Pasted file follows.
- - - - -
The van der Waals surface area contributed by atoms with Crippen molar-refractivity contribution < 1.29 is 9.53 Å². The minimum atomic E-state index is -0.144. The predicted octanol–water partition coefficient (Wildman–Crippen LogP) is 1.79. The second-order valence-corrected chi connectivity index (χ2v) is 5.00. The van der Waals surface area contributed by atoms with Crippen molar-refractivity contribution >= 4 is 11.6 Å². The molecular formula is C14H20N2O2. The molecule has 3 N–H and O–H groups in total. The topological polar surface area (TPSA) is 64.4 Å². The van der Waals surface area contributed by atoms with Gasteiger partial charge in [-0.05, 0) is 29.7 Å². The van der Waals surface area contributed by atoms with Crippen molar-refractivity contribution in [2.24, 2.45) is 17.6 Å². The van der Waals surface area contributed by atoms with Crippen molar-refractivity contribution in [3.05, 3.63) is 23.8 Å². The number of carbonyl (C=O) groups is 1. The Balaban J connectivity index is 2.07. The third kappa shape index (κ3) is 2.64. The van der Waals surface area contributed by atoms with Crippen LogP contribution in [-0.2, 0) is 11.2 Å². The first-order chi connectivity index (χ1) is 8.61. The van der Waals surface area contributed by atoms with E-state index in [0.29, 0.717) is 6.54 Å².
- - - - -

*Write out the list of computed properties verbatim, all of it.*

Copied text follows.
The van der Waals surface area contributed by atoms with Crippen molar-refractivity contribution < 1.29 is 9.53 Å². The minimum atomic E-state index is -0.144. The predicted octanol–water partition coefficient (Wildman–Crippen LogP) is 1.79. The second-order valence-corrected chi connectivity index (χ2v) is 5.00. The van der Waals surface area contributed by atoms with Crippen molar-refractivity contribution >= 4 is 11.6 Å². The molecular formula is C14H20N2O2. The molecule has 3 N–H and O–H groups in total. The topological polar surface area (TPSA) is 64.4 Å². The van der Waals surface area contributed by atoms with Gasteiger partial charge in [-0.05, 0) is 29.7 Å². The van der Waals surface area contributed by atoms with Crippen molar-refractivity contribution in [2.24, 2.45) is 17.6 Å². The van der Waals surface area contributed by atoms with Crippen molar-refractivity contribution in [3.05, 3.63) is 23.8 Å². The number of carbonyl (C=O) groups is 1. The Balaban J connectivity index is 2.07. The third kappa shape index (κ3) is 2.64. The van der Waals surface area contributed by atoms with Crippen LogP contribution in [-0.2, 0) is 11.2 Å². The first-order chi connectivity index (χ1) is 8.61. The van der Waals surface area contributed by atoms with E-state index in [0.29, 0.717) is 6.54 Å².